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How to get a visualization to auto-update when using .getBoundingClientRect()

In this visualization I am using .getBoundingClientRect() to find the positions of elements. To get that to work I render the initial graph in a renderNodes cell and then in another, renderLines I retrieve coordinates and continue adding elements.

On page load the renderLines (.getBoundingClientRect()) cell does not run, and in fact gives an error on .getBoundingClientRect(). If I manually execute it with Shift-Enter it does execute properly.

How do I get the renderLines code to execute automatically without the error?

  • Thanks, Karl

Your renderLines cell selects the output of renderNodes, but does not announce that dependency to Observable’s runtime.

The quickest fix is to just add the following line anywhere inside your renderLines cell:

renderNodes;

That way Observable will ensure that renderNodes resolves (runs) before trying to resolve renderLines.

However, I would recommend to avoid cells with side effects (i.e., that modify the contents of other cells), and instead turn renderLines into a function that receives the target element as argument.


Note that you cannot have a cell display an element from another cell’s output, as doing so would move the element in the DOM. To learn more about this, take a look at Inspector Spinner 🕵️ / Fabian Iwand / Observable.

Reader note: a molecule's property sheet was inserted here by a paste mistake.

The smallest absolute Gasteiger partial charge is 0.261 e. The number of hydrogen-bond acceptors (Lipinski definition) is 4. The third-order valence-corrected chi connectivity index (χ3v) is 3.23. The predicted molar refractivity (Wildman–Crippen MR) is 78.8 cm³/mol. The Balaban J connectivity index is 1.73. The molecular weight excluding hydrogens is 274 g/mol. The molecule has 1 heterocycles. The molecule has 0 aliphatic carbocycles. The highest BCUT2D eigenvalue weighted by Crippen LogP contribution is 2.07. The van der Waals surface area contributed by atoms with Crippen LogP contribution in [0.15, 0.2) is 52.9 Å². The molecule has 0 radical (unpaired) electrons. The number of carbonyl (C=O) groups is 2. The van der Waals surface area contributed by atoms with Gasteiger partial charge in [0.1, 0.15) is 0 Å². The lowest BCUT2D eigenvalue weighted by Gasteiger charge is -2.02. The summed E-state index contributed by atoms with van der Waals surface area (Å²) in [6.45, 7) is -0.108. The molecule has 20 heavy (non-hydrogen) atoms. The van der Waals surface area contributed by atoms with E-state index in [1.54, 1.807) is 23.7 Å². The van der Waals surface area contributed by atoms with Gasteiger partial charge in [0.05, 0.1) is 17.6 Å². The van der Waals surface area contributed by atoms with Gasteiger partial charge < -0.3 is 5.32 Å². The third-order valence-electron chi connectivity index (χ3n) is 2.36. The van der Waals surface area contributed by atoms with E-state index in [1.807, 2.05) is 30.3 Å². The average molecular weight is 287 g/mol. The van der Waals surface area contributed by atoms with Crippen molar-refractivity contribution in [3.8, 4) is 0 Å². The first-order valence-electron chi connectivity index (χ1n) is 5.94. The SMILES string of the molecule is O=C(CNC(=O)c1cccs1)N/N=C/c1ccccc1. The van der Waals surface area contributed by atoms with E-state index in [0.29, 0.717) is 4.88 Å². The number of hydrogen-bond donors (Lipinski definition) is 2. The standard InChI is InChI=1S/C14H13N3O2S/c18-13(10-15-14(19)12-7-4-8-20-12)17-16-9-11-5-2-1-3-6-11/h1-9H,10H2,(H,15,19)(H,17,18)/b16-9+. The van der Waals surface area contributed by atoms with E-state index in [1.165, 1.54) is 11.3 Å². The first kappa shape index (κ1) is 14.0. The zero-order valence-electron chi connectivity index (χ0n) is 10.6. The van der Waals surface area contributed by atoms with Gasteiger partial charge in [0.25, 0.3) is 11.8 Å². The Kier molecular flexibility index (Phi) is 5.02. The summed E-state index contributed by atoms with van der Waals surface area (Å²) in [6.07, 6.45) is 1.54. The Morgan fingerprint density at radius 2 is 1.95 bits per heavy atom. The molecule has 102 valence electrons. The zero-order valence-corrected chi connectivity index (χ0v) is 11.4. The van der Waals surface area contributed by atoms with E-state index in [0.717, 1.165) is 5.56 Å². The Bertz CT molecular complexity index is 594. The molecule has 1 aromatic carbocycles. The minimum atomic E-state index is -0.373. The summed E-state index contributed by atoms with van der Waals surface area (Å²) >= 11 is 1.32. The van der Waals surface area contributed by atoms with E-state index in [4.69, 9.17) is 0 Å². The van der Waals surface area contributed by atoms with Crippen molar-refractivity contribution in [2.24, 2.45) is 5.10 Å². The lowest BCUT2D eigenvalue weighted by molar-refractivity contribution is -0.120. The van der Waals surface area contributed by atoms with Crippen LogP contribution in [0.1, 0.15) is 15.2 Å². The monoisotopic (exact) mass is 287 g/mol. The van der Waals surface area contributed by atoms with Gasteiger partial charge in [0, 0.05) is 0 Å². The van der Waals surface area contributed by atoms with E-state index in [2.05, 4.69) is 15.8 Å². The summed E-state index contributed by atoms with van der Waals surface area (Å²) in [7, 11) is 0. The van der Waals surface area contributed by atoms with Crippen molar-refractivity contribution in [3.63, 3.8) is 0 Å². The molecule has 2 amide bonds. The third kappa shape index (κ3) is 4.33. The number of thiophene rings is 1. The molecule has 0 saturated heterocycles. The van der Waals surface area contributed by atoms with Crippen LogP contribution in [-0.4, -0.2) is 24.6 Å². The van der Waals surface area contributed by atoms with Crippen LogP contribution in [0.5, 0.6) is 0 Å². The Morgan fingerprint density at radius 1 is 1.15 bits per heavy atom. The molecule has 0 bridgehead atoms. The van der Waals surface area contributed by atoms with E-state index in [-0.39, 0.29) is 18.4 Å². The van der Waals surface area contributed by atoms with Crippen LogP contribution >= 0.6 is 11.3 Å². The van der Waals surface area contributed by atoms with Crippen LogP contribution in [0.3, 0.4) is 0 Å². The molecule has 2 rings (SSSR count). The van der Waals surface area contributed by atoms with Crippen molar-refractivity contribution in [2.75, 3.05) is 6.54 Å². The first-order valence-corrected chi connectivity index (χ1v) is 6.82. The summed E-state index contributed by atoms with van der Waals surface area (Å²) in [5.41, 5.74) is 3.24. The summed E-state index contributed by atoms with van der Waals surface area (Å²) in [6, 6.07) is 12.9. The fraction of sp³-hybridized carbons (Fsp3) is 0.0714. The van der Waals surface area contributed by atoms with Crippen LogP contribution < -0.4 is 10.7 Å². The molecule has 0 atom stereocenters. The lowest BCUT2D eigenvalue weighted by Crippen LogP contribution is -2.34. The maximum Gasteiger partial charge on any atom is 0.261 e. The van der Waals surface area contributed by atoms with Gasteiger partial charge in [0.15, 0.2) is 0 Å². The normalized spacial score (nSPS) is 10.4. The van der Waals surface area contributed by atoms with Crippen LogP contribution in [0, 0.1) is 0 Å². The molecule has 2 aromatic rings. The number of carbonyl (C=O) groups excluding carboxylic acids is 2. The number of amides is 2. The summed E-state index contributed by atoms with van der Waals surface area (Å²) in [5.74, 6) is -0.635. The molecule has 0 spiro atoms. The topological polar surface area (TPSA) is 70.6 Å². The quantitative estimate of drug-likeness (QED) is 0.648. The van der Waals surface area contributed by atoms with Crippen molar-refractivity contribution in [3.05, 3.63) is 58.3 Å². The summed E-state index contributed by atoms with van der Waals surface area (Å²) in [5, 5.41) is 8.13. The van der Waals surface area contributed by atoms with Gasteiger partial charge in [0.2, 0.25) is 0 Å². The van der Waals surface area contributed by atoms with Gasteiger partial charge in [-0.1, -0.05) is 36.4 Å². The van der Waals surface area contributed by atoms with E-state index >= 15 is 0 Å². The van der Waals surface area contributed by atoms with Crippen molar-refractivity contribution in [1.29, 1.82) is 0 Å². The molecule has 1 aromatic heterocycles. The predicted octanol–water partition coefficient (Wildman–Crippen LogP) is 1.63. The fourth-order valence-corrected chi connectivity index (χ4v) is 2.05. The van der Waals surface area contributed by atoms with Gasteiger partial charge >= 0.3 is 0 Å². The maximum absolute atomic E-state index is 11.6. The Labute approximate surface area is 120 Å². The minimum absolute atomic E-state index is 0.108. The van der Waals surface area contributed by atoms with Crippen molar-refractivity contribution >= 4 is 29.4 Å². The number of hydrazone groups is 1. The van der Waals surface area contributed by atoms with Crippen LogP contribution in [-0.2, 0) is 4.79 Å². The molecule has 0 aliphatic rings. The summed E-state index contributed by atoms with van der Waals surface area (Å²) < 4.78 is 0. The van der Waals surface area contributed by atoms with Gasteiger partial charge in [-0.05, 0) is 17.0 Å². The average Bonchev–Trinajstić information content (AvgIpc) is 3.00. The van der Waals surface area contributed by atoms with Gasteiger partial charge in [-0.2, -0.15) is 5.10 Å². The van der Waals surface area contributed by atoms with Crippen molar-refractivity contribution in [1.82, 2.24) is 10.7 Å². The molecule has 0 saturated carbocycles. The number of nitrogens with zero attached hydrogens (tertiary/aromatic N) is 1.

Hi mootari,

Thanks. Can you unpack " instead turn renderLines into a function that receives the target element as argument." What is the target element? Are you suggesting calling renderLines from renderNodes? Seems like, since the elements will not have been rendered by the yield and so will return 0.

  • Karl

Will do, but first I have a couple of notes:

Selection:
You’re calling d3.selectAll() (for iNode, rNode), even though you’re only accessing the first element.

Implicit dependencies / side effects:
Cells with side effects cause problems when you start to reuse/import your code in other notebooks. E.g., if you were to import renderNodes into another notebooks, then renderLines would never run, unless you explicitely import and output it as well.

yield vs return:
A single yield at the end of a cell (or function) can be replaced with return.

Yielding in Observable:
When you use yield inside a cell, Observable turns your cell into a generator. Generator cells in Observable are evaluated on every frame (via requestAnimationFrame).

Getting an element into the DOM:
You’ve currently split your code into renderNodes and renderLines because you want to use getBoundingClientRect in the second part. But splitting isn’t necessary, because you can yield the element intermittently:

{
    const svgNode = /* ... */
    // This returns the DOM element to Observable's runtime,
    // which hands it off to Observable's Inspector,
    // who in turn attaches it to the DOM.
    yield svgNode;
    // On the next frame, Observable continues to retrieve values
    // from the generator.
    // The element is now in the DOM, and .getBoundingClientRect() will work.
    // ... do other stuff ...
}

Regarding the function: